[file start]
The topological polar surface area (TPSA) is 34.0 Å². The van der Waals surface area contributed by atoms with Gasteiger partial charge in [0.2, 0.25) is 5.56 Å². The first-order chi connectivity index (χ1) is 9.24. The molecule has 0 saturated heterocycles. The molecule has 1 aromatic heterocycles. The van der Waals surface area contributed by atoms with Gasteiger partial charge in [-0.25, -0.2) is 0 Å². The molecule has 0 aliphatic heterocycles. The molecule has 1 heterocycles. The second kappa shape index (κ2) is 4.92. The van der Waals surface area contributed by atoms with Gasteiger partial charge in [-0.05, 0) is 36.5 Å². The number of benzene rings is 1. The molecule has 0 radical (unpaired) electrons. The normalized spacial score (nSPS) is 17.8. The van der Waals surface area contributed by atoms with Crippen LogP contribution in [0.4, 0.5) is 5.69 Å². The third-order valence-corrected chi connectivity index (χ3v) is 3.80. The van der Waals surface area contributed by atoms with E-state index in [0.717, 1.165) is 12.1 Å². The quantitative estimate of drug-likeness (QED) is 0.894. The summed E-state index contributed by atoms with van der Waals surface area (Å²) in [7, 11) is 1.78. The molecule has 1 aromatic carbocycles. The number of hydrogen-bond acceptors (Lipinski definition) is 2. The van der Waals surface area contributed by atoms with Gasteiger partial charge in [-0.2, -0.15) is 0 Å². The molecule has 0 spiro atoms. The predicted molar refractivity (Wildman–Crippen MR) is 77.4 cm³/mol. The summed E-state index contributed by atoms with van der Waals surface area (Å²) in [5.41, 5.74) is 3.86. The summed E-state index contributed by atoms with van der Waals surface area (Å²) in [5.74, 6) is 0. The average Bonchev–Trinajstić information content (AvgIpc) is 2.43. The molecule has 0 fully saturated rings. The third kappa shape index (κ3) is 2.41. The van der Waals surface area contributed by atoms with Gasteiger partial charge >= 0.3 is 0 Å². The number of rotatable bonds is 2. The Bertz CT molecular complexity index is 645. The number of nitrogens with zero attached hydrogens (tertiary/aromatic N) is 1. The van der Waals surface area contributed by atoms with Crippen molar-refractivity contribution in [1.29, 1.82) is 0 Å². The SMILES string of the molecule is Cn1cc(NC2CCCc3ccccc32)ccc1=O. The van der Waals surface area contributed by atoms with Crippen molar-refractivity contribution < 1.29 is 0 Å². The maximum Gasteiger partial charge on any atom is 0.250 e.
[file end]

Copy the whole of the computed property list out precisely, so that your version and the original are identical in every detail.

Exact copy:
The topological polar surface area (TPSA) is 34.0 Å². The van der Waals surface area contributed by atoms with Gasteiger partial charge in [0.2, 0.25) is 5.56 Å². The first-order chi connectivity index (χ1) is 9.24. The molecule has 0 saturated heterocycles. The molecule has 1 aromatic heterocycles. The van der Waals surface area contributed by atoms with Gasteiger partial charge in [-0.25, -0.2) is 0 Å². The molecule has 0 aliphatic heterocycles. The molecule has 1 heterocycles. The second kappa shape index (κ2) is 4.92. The van der Waals surface area contributed by atoms with Gasteiger partial charge in [-0.05, 0) is 36.5 Å². The number of benzene rings is 1. The molecule has 0 radical (unpaired) electrons. The normalized spacial score (nSPS) is 17.8. The van der Waals surface area contributed by atoms with Crippen LogP contribution in [0.4, 0.5) is 5.69 Å². The third-order valence-corrected chi connectivity index (χ3v) is 3.80. The van der Waals surface area contributed by atoms with E-state index in [0.717, 1.165) is 12.1 Å². The quantitative estimate of drug-likeness (QED) is 0.894. The summed E-state index contributed by atoms with van der Waals surface area (Å²) in [7, 11) is 1.78. The molecule has 1 aromatic carbocycles. The number of hydrogen-bond acceptors (Lipinski definition) is 2. The van der Waals surface area contributed by atoms with Gasteiger partial charge in [-0.2, -0.15) is 0 Å². The molecule has 0 spiro atoms. The predicted molar refractivity (Wildman–Crippen MR) is 77.4 cm³/mol. The summed E-state index contributed by atoms with van der Waals surface area (Å²) in [5.41, 5.74) is 3.86. The summed E-state index contributed by atoms with van der Waals surface area (Å²) in [5.74, 6) is 0. The average Bonchev–Trinajstić information content (AvgIpc) is 2.43. The molecule has 0 fully saturated rings. The third kappa shape index (κ3) is 2.41. The van der Waals surface area contributed by atoms with Gasteiger partial charge >= 0.3 is 0 Å². The number of rotatable bonds is 2. The Bertz CT molecular complexity index is 645. The number of nitrogens with zero attached hydrogens (tertiary/aromatic N) is 1. The van der Waals surface area contributed by atoms with Crippen molar-refractivity contribution in [1.29, 1.82) is 0 Å². The SMILES string of the molecule is Cn1cc(NC2CCCc3ccccc32)ccc1=O. The van der Waals surface area contributed by atoms with Crippen molar-refractivity contribution < 1.29 is 0 Å². The maximum Gasteiger partial charge on any atom is 0.250 e.